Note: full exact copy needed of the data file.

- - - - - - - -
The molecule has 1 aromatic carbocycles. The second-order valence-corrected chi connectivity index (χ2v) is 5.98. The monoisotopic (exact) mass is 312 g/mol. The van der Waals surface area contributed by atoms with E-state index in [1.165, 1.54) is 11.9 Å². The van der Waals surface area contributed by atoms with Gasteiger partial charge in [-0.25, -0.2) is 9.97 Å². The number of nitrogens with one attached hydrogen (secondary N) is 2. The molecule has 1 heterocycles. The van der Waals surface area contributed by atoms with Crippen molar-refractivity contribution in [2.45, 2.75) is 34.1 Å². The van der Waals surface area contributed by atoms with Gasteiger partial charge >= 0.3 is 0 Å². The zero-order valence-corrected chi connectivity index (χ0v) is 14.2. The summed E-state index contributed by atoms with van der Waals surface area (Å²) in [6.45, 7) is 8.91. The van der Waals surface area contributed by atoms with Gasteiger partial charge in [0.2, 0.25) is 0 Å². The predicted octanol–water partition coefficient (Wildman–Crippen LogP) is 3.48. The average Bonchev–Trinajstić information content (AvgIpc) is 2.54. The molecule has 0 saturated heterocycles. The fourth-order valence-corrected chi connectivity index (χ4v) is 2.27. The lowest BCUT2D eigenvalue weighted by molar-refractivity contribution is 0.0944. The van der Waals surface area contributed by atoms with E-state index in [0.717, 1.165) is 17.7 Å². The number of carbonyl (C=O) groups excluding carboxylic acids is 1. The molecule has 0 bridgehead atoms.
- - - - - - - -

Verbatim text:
The molecule has 1 aromatic carbocycles. The second-order valence-corrected chi connectivity index (χ2v) is 5.98. The monoisotopic (exact) mass is 312 g/mol. The van der Waals surface area contributed by atoms with E-state index in [1.165, 1.54) is 11.9 Å². The van der Waals surface area contributed by atoms with Gasteiger partial charge in [-0.25, -0.2) is 9.97 Å². The number of nitrogens with one attached hydrogen (secondary N) is 2. The molecule has 1 heterocycles. The van der Waals surface area contributed by atoms with Crippen molar-refractivity contribution in [2.45, 2.75) is 34.1 Å². The van der Waals surface area contributed by atoms with Gasteiger partial charge >= 0.3 is 0 Å². The zero-order valence-corrected chi connectivity index (χ0v) is 14.2. The summed E-state index contributed by atoms with van der Waals surface area (Å²) in [6.45, 7) is 8.91. The van der Waals surface area contributed by atoms with Gasteiger partial charge in [0.2, 0.25) is 0 Å². The predicted octanol–water partition coefficient (Wildman–Crippen LogP) is 3.48. The average Bonchev–Trinajstić information content (AvgIpc) is 2.54. The molecule has 0 saturated heterocycles. The fourth-order valence-corrected chi connectivity index (χ4v) is 2.27. The lowest BCUT2D eigenvalue weighted by molar-refractivity contribution is 0.0944. The van der Waals surface area contributed by atoms with E-state index in [0.717, 1.165) is 17.7 Å². The number of carbonyl (C=O) groups excluding carboxylic acids is 1. The molecule has 0 bridgehead atoms.